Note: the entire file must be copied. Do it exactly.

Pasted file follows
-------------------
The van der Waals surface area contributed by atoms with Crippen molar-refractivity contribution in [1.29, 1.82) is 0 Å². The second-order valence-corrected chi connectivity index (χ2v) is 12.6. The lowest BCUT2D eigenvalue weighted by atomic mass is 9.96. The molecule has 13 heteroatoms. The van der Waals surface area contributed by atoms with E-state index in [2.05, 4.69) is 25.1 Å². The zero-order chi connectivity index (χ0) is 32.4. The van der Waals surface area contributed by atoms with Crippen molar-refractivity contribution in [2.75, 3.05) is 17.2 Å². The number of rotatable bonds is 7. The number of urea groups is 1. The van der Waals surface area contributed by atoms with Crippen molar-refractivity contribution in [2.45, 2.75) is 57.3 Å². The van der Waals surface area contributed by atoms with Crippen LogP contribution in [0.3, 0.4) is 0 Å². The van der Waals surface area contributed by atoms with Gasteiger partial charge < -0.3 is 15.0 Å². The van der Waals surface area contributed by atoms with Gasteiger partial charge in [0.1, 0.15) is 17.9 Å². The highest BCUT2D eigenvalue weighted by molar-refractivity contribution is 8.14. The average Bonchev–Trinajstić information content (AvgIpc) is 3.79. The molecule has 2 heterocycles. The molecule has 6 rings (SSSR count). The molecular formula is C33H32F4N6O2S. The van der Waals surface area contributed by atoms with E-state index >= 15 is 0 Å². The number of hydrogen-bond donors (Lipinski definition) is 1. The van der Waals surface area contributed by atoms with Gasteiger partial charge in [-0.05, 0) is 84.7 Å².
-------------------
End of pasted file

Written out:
The van der Waals surface area contributed by atoms with Crippen molar-refractivity contribution in [1.29, 1.82) is 0 Å². The second-order valence-corrected chi connectivity index (χ2v) is 12.6. The lowest BCUT2D eigenvalue weighted by atomic mass is 9.96. The molecule has 13 heteroatoms. The van der Waals surface area contributed by atoms with E-state index in [2.05, 4.69) is 25.1 Å². The zero-order chi connectivity index (χ0) is 32.4. The van der Waals surface area contributed by atoms with Crippen molar-refractivity contribution in [2.75, 3.05) is 17.2 Å². The number of rotatable bonds is 7. The number of urea groups is 1. The van der Waals surface area contributed by atoms with Crippen molar-refractivity contribution in [2.45, 2.75) is 57.3 Å². The van der Waals surface area contributed by atoms with Crippen LogP contribution in [0.3, 0.4) is 0 Å². The van der Waals surface area contributed by atoms with Gasteiger partial charge < -0.3 is 15.0 Å². The van der Waals surface area contributed by atoms with Gasteiger partial charge in [0.1, 0.15) is 17.9 Å². The highest BCUT2D eigenvalue weighted by molar-refractivity contribution is 8.14. The average Bonchev–Trinajstić information content (AvgIpc) is 3.79. The molecule has 2 heterocycles. The molecule has 6 rings (SSSR count). The molecular formula is C33H32F4N6O2S. The van der Waals surface area contributed by atoms with E-state index >= 15 is 0 Å². The number of hydrogen-bond donors (Lipinski definition) is 1. The van der Waals surface area contributed by atoms with Gasteiger partial charge in [-0.05, 0) is 84.7 Å².